Of the 43 states that implement lotteries, the majority of lottery revenues – about 58% on average – go to awarding prizes. A relatively small proportion (7%) is used to pay for administration costs, such as salaries of government workers and advertising. The remaining category, and the primary purpose of implementing state lotteries, is revenue for government services. On average, about one third of state lottery revenues is directed to state funds for this purpose. The chart below displays the state-level breakdown of lottery revenue for the most recent year that data are available (2013).

lottery sales breakdown

It is surprising that such a small portion of state lottery sales actually make it to state funds, especially considering how much politicians advertise the benefits of state lotteries. A handful of states direct more than 50% of lottery revenues towards state funds: Rhode Island, Delaware, West Virginia, Oregon, and South Dakota. The other 38 states allocate significantly less with Arkansas and Massachusetts contributing the smallest percentage, only 21%.

Many states direct their lottery revenues towards education programs. The largest lottery system, New York’s, usually directs about 30% of their lottery sales to this area. Similarly, Florida’s lottery system transferred about one third of their funds, totaling $1.50 billion, to their Educational Enhancement Trust Fund (EETF) in 2013.

The data presented here are from 2013, so it will be interesting to see how the recent Powerball jackpot revenues will affect lottery revenues more broadly in the future, especially since the Multi-State Lottery Association reduced the odds of winning in October of 2015 in the hope of boosting revenues. State officials argue that reducing the chances of winning allows the prize to grow larger, which increases the demand for tickets and revenue.

The revenue-generating function of state lotteries makes them implicit taxes. The portion of revenue generated from a state lottery that is not used to operate the lottery is just like tax revenue generated from a regular sales or excise tax. So even if lotteries are effective at raising revenue, are they effective tax policy?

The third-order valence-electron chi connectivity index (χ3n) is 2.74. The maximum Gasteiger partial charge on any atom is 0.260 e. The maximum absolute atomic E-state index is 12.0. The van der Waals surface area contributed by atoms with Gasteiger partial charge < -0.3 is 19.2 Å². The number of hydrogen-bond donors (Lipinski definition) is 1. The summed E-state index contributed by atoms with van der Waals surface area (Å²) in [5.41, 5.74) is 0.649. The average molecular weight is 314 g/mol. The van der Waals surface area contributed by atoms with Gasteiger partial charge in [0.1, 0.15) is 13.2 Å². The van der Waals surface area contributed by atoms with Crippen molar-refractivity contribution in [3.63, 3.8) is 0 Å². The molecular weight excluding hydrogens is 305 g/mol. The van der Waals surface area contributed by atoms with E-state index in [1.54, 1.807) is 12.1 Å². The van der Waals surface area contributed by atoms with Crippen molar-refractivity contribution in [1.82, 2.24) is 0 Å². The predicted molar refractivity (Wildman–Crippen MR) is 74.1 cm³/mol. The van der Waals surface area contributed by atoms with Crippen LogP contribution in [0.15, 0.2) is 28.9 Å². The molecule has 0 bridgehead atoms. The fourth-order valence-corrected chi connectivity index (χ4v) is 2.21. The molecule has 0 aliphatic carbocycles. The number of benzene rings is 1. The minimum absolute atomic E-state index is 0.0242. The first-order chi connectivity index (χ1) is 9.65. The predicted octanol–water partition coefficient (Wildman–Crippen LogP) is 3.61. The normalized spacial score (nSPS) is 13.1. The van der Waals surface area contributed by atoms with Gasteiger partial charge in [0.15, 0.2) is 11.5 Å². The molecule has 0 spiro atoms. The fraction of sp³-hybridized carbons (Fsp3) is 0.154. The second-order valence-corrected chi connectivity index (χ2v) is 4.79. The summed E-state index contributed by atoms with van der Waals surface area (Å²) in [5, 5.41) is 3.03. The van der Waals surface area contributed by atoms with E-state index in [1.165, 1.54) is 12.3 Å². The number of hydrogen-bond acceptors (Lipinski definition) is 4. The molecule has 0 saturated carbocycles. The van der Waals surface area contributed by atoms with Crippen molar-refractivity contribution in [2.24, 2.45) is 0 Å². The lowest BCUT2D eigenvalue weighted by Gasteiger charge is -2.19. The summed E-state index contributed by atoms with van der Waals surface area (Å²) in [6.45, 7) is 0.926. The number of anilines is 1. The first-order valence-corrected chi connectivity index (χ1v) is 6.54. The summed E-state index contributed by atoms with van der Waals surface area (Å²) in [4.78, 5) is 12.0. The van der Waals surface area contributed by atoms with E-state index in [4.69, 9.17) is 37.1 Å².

Effective tax policy should take into account the tax’s ability to generate revenue as well as its efficiency, equity, transparency, and collectability. Research shows that state lotteries fall short in most of these categories.

The practice of dedicating portions of tax revenue to specific expenditure categories, also known as earmarking, can be detrimental to state budgets. Research that looks specifically at the earmarking of lottery revenues finds that educational expenditures remain unaffected, and sometimes even decline, following the implementation of a state lottery.

This result is due to how earmarking changes the incentives facing politicians. A 1999 study compares the results of lottery revenues directed specifically to fund education with revenues going to a state’s general fund. Patrick Pierce, one of the co-authors, explains that when funds are earmarked for education they go to the intended program but, “instead of adding to the funds for those programs, legislators factor in the lottery revenue and allocate less government money to the program budgets.”

Earmarking also affects total government expenditures, even though from a theoretical perspective it should have little effect since one source of funding is just as good as another. Nevertheless, many empirical studies find the opposite. Mercatus research corroborates this by demonstrating that earmarking tends to result in an increase in total government spending while having little effect on the program expenditures to which the funds are tied. This raises serious transparency concerns because it obscures increases in total government spending that voters may not want.

Last but not least, about four decades of studies have examined lottery tax equity and the majority of them find that lottery sales disproportionately draw from lower-income groups, making them regressive taxes. This only adds to the aforementioned concerns about the transparency, collectability, and revenue raising capabilities of lottery taxes.

Perhaps the effectiveness of lottery taxes can be best summed up by the authors of a 1993 study who wrote that “lotteries as a source of funding are neither efficient nor equitable substitutes for more traditional tax sources.”

Although at least three people walked away with millions of dollars yesterday, many taxpayers are not getting any benefits from their state’s lottery system.

Environmental Injustice at the EPA